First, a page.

The character of jailbird Norman Stanley Fletcher was originally conceived for a one-off comedy, Prisoner and Escort, forming one of Ronnie Barker's 1973 season of TV pilots, Seven of One.
The BBC picked it up the next year for a full series, but neither they nor writers Dick Clement and Ian Le Frenais can have known quite what a phenomenon they'd created with the show they thought of calling Bird or Stir, before settling on another euphemism for life behind bars, Porridge.
When the new show first aired in 1974 it was greeted with outrage in sections of the tabloid press, shocked at the notion of a comedy programme glorifying prison.
Little time was needed, though, before any complaints were drowned out underneath a chorus of critical acclaim and public adoration for what remains one of the most classic British sitcoms ever produced.
Fletcher himself is an old hand at 'doing time', and we meet him serving a five-year stretch at HMP Prison Slade for breaking and entering - each episode would begin with the booming voice of the judge (recorded by Barker) passing sentence and the stark slamming of prison doors.
Fletcher expects to enjoy a single cell but he's forced to share with a first-time offender, a naïve, young Brummie called Lennie Godber (played by Richard Beckinsale).
Fletcher reluctantly takes Godber under his wing and helps him to 'keep his nose clean' but together they always end up getting into trouble (often for reasons beyond their control), either with other inmates or the prison officers at Slade.
While the richly comic dialogue between the two cell-mates was a joy to watch, Clement and Le Frenais' wonderful writing didn't stop there, and they populated HMP Slade with a host of memorably eccentric characters, from kindly but senile Blanco (played ingeniously by a young David Jason), disgraced dentist Harris and dim-witted Warren to the irascible Scot MacLaren, conman Ives and the prison Mr Big, Harry Grout.
While Fletcher's knowledge and experience saw him regarded highly by most fellow inmates, it didn't stop him being used and blackmailed from time to time by Grout, who'd often force Fletch into tasks against his will.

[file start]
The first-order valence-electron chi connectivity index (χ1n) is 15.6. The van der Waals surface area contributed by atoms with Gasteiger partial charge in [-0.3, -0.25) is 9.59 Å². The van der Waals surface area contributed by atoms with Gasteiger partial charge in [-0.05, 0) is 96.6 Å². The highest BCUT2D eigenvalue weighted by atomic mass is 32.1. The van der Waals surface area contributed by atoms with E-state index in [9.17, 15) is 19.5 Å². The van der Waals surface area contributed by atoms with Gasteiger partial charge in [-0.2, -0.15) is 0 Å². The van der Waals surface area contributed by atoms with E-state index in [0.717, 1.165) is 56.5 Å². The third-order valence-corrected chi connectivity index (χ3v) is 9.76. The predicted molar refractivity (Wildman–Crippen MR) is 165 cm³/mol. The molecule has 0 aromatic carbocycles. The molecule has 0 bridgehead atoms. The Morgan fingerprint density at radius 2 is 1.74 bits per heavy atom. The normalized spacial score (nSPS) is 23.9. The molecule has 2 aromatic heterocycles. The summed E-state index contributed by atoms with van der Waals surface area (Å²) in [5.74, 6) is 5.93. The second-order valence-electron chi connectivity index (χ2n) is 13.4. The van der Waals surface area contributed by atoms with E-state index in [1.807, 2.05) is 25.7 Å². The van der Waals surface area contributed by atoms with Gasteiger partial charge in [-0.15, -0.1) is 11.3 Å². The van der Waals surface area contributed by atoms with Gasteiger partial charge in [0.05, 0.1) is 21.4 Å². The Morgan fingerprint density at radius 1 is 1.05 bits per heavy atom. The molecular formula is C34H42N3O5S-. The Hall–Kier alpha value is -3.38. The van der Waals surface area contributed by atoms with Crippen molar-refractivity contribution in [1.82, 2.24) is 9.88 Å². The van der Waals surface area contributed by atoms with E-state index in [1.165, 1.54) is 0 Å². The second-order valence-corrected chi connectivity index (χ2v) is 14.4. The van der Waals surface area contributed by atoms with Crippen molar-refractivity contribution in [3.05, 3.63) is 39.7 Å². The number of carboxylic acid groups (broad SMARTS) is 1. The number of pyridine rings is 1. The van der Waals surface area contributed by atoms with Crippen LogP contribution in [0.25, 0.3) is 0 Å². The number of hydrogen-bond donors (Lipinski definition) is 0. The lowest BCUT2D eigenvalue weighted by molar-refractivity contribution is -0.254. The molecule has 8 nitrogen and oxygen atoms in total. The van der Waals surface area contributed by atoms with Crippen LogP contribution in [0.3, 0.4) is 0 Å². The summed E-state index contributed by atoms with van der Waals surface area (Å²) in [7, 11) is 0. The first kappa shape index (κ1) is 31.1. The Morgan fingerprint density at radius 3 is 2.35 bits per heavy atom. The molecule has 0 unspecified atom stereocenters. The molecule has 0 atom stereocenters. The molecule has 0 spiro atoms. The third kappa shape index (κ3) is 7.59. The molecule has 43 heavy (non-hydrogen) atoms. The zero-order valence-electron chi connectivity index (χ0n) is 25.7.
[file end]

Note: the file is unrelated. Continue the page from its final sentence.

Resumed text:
It was Fletcher's day-to-day job to juggle life on the landings with not getting caught by the wardens, which meant taking advantage of the kind-hearted and soft-natured Mr Barrowclough, and sidestepping the eagle eye of the harsh, suspicious Mr MacKay (portrayed with delicious menace by Fulton McKay).
Episodes would usually involve Fletcher and Godber getting into trouble but somehow scoring a minor victory, usually against MacKay. The glee Barker injected into Fletcher's little triumphs was magical to watch.
Porridge is probably the classic realisation of the sitcom method of putting characters in a situation where they're trapped with each other.
In Fletcher's case it was with his cell-mate Godber, and the wonderful relationship between the pair in the scripts was elevated to pure gold by the sparkling chemistry between he two leads, Barker and Beckinsale.
Writers Clement and Le Frenais were so successful that the show became essential viewing inside Britain's real jails, and prisoners claimed it was the most accurate portrayal of real prison life on TV.
Its massive success spawned a superior spin-off movie and a Bafta-winning sitcom sequel Going Straight, set around Fletcher's life on release from Slade, before more episodes were curtailed by the untimely death of Richard Beckinsale in 1979.
Porridge was a show never afraid to throw into the mix scenes of true drama, as Godber and sometimes even Fletcher occasionally struggled to cope with the grind of being stuck behind bars.
The way in which such moments were woven into episodes, adding depth and realism to the series without ever diminishing the humour, is yet another reason why it remains unarguably one of the all-time classics.
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